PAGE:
Health Trends

Swapping salt for substitutes reduces risk of stroke and heart conditions – study | Heart disease

Replacing regular salt with a salt substitute lowers blood pressure and protects against life-threatening heart conditions, stroke and death from all causes, research suggests.

High consumption of salt composed of sodium chloride is known to drive blood pressure up, leading to poor cardiovascular health and posing a major risk of early death.

However, research published in the journal Heart has revealed that swapping regular salt for a substitute, in which a portion of the sodium chloride is replaced with potassium chloride, reduces these health risks.

The study compiled results from 21 clinical trials, involving nearly 32,000 participants, published up to the end of August 2021 and reporting the effects of salt substitutes on blood pressure.

The team found that salt substitutes reduced blood pressure in all participants, regardless of region, age, sex, weight and blood pressure-related factors.

“Salt substitutes produce consistent blood pressure-lowering effects across geographies and diverse participant subsets,” the researchers write.

No adverse effects were detected from the increased intake of potassium chloride. The effect of potassium chloride added to salt substitutes has, however, raised concerns for people with kidney disease, who should limit dietary potassium intake.

When the researchers carried out a smaller analysis of just over 24,000 participants, they found that switching to salt substitutes reduced the risk of heart attack, stroke and early death from any cause by 11%. The risk of cardiovascular disease was reduced by 13%.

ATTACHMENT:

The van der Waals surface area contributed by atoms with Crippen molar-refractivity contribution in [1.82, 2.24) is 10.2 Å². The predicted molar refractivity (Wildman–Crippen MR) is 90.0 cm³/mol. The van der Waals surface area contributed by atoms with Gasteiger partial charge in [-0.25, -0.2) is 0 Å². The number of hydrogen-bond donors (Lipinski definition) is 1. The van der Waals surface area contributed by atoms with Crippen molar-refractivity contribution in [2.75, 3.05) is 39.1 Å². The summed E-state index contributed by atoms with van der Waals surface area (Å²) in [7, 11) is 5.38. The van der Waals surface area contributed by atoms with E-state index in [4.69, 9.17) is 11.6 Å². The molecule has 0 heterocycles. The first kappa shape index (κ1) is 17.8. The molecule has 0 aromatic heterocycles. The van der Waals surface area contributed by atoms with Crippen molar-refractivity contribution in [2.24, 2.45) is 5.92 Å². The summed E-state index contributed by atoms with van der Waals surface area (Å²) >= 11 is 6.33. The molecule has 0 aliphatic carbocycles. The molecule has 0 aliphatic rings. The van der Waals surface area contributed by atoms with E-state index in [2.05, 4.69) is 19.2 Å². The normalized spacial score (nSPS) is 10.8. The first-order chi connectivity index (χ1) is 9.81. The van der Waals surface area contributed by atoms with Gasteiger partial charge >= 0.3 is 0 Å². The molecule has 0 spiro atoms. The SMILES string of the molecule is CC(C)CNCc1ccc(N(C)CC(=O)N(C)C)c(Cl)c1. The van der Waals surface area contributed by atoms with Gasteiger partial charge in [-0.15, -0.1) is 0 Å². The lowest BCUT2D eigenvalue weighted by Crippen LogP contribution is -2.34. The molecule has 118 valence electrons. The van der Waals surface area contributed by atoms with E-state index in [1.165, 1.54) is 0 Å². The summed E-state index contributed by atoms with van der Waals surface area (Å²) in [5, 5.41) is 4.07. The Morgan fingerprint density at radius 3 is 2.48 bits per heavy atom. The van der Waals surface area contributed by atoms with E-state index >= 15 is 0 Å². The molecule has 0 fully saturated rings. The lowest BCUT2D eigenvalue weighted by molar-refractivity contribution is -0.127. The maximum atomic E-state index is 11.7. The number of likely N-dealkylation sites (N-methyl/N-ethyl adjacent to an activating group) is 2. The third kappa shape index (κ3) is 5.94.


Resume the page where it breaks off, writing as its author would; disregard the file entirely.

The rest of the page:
Similar results were published in a study last year, involving over 20,000 participants with high blood pressure from 600 villages in China. It was unclear, however, whether the benefits from salt substitutes would be the same in other parts of the world.

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“These findings are unlikely to reflect the play of chance and support the adoption of salt substitutes in clinical practice and public health policy as a strategy to reduce dietary sodium intake, increase dietary potassium intake, lower blood pressure and prevent major cardiovascular events,” the researchers write of the new study.

More than 14 million people in the UK have high blood pressure, about 5 million of whom are undiagnosed, according to the British Heart Foundation (BHF). High blood pressure contributes to around half of all heart attacks and strokes in the UK.

Tracy Parker, a heart health dietitian at the BHF, said: “This research is a helpful reminder to cut the amount of salt we have in our diets and to look for alternatives.”

But Parker cautioned: “While low salt substitutes have less sodium than regular salt, they still contain potassium which may not be suitable for some people with a heart problem and other existing health conditions. If you want to look after your health, it’s better to just eat less salt. Using different herbs and spices when cooking is a great way to add flavour and replace salt.”

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